::000_B::
//* {FROG Building Monitoring System}::
*//{2011.03.02 ~ Professional Work : Loisos & Ubbelohde}

{Clients} ::
Project FROG, San Francisco Redevelopment Agency (SFRA) at Hunter’s Point Shipyard, Golden Gate National Parks Conservancy at Crissy Field, Loisos & Ubbelohde Architects (In-house Development)

{Loisos + Ubbelohde Credits} ::
Electrical Engineering :: Matthew Bitterman, David Sheer
System Hardware Architecture & Fabrication :: Matthew Bitterman
Software Coding & Server Architecture :: Santosh Philip, Nathan Brown
Building Dashboard Design & Programming :: Nathan Brown, Ibone Santiago
WeatherStation Sensor Programming :: Chris Human, Elliot Nahman
WeatherStation Wiring & Calibration :: Chris Human
Peripheral Hub Engineering & Design :: Matthew Bitterman, David Sheer
Installation :: Matthew Bitterman, Nathan Brown, David Sheer

{Consultants} ::
Controller Hardware Consultants :: Ken Brown, Shawn Brechbill of AMX
Arduino Coding, Processing :: Elliot Nahman

{Contractors} ::
Contractor @ SFRA :: Alten Construction, C. Ray Green Jr. Superintendant
Wind Turbine Contractors @ Crissy Field :: Reinhold & Ziegler
Solar Contractor @ Crissy Field :: Luminalt Energy
Electricans @ SFRA :: Decker Electricians Andrew & Russ, Matthew Bitterman
Electrican @ Crissy Field :: Dion Flynn

{Team at Project FROG} ::
Ryan Olson; Product Design Engineer, Teddy Mekuria; Product Engineer, Craig Hamburg; Product Engineer, and many others.

Energy mandates have placed increasing demand on all aspects of building performance and the green movement has solicited the integration of a plethora of new products, systems, and accredidation requirements that remain largely unmeasured, tested, or monitored over time.

Project FROG is a prefabricated, modular classroom designed closely with Loisos + Ubbelohde as energy and daylighting consultants, to produce a ‘net-zero’ energy building which is designed and produced as an architectural product; dozens have been and continue to be built throughout the United States. Loisos + Ubbelohde worked with Project FROG to develop a building monitoring system that could be integrated into every building they produce, in order to verify actual building performance, as well as automate optimization functions. Sensor arrays are organized throughout the building to provide data points to track energy use, system performance, heat distribution, and variables related to occupant comfort.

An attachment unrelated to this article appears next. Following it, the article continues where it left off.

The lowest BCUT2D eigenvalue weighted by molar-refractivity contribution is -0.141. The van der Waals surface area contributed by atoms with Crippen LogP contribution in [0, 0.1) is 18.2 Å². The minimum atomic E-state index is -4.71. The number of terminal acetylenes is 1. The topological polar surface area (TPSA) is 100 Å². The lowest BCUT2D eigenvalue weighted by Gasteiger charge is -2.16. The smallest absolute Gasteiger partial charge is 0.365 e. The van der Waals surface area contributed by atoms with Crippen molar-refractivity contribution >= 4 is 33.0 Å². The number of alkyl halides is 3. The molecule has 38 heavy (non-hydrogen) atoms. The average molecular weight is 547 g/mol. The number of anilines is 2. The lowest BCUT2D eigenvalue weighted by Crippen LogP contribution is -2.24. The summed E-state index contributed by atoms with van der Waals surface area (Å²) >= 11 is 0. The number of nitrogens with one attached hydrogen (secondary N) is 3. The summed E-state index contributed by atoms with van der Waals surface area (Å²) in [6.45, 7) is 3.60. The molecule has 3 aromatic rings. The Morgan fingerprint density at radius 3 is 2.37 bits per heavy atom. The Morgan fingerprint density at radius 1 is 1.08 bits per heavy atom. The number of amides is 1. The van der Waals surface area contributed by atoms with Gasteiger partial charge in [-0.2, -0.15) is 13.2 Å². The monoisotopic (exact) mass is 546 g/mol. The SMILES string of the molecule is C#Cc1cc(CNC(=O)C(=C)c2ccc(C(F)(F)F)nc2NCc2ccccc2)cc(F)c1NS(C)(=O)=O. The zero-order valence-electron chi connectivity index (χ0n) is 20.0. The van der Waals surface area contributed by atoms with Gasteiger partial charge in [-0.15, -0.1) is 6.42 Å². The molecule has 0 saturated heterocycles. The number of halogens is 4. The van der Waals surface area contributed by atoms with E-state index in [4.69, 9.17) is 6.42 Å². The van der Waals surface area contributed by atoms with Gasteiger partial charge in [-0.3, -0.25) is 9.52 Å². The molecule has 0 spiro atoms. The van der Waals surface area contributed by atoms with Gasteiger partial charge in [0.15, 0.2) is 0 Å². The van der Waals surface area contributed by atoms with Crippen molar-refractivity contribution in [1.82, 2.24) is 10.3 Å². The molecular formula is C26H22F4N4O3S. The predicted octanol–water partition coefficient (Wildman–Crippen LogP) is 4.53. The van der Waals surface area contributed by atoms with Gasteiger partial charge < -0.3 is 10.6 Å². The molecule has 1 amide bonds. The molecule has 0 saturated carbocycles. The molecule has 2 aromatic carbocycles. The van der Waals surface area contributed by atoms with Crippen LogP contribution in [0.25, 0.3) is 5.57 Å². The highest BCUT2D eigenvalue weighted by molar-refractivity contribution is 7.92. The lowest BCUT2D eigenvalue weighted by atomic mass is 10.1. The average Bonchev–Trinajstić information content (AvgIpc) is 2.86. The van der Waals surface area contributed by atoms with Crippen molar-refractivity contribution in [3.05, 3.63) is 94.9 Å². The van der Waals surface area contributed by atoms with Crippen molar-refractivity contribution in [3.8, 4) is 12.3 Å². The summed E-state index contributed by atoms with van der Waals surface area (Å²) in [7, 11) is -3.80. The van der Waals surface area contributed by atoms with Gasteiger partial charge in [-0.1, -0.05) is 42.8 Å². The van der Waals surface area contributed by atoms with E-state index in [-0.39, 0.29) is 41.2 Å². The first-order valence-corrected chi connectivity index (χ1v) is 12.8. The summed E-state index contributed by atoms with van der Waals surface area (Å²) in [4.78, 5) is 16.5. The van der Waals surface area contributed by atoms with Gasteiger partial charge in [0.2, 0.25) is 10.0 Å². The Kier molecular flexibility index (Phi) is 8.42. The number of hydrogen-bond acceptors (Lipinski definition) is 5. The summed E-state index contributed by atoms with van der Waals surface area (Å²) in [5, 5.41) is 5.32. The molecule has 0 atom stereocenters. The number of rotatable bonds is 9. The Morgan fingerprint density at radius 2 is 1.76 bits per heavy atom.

Internally at Loisos & Ubbelohde we produced a graphical dashboard to display building data, and all of the software architecture necesssary to database information from many buildings, through a cloud server accessible remotely. The system is capable of integrating building controls and actuation (windows, fans, shades, air handling, etc.), such that, the data archives can be mined to automate buliding systems and optimize performance or meet occupant’s personal preferences. The conceit is to give these buildings brains of their own, and there is no system on the market capable of integrating sensor networks, databasing, and automating systems based upon optimizing performance and occupancy comfort... which is why we did it ourselves.

I was responsible for the electrical engineering and system hardware architecture, as well as the prototyping, staging, development, and installation of the first two systems. Each system deploys over 40 sensors in a variety of locations and configurations depending on the monitoring package chosen, including temperature sensors, relative humidity, water & gas metering, C02, wind direction, wind speed, solar radiation, solar hot water, rain gauges, barometric pressure, occupancy sensors, and current transformers to monitor electrical consumption or production of all circuits.

In addition to the clear initial benefits of verifying & optimizing designed building performance, the system will serve as an invaluable platform for continual research in building science. The data will be gathered and archived from virtually the same building in climates zones across the United States, and the scale of the building is such that the variables affecting performance and comfort are distinct and few in number.